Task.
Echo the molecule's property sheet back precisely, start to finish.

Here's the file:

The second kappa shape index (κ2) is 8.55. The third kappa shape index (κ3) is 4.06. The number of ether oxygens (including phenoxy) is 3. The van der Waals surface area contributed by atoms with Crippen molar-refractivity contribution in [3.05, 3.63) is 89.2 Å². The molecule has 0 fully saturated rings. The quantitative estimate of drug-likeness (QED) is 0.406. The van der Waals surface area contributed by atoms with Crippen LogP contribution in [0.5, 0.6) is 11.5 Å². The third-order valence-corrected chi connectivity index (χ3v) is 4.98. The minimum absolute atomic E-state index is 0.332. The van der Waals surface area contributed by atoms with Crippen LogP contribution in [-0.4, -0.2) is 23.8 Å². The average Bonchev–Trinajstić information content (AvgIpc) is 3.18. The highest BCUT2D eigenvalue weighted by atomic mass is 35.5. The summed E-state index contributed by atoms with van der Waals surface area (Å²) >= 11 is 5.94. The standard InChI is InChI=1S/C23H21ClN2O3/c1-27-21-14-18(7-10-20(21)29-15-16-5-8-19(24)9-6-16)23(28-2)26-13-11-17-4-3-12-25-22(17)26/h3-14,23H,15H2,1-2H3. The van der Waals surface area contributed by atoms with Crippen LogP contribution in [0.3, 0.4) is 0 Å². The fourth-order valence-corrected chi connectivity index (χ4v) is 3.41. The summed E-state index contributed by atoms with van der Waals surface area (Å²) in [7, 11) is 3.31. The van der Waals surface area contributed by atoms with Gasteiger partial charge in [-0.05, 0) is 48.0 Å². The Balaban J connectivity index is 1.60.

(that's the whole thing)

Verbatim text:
The second kappa shape index (κ2) is 8.55. The third kappa shape index (κ3) is 4.06. The number of ether oxygens (including phenoxy) is 3. The van der Waals surface area contributed by atoms with Crippen molar-refractivity contribution in [3.05, 3.63) is 89.2 Å². The molecule has 0 fully saturated rings. The quantitative estimate of drug-likeness (QED) is 0.406. The van der Waals surface area contributed by atoms with Crippen LogP contribution in [0.5, 0.6) is 11.5 Å². The third-order valence-corrected chi connectivity index (χ3v) is 4.98. The minimum absolute atomic E-state index is 0.332. The van der Waals surface area contributed by atoms with Crippen LogP contribution in [-0.4, -0.2) is 23.8 Å². The average Bonchev–Trinajstić information content (AvgIpc) is 3.18. The highest BCUT2D eigenvalue weighted by atomic mass is 35.5. The summed E-state index contributed by atoms with van der Waals surface area (Å²) >= 11 is 5.94. The standard InChI is InChI=1S/C23H21ClN2O3/c1-27-21-14-18(7-10-20(21)29-15-16-5-8-19(24)9-6-16)23(28-2)26-13-11-17-4-3-12-25-22(17)26/h3-14,23H,15H2,1-2H3. The van der Waals surface area contributed by atoms with Crippen LogP contribution in [0.3, 0.4) is 0 Å². The fourth-order valence-corrected chi connectivity index (χ4v) is 3.41. The summed E-state index contributed by atoms with van der Waals surface area (Å²) in [7, 11) is 3.31. The van der Waals surface area contributed by atoms with Gasteiger partial charge in [-0.05, 0) is 48.0 Å². The Balaban J connectivity index is 1.60.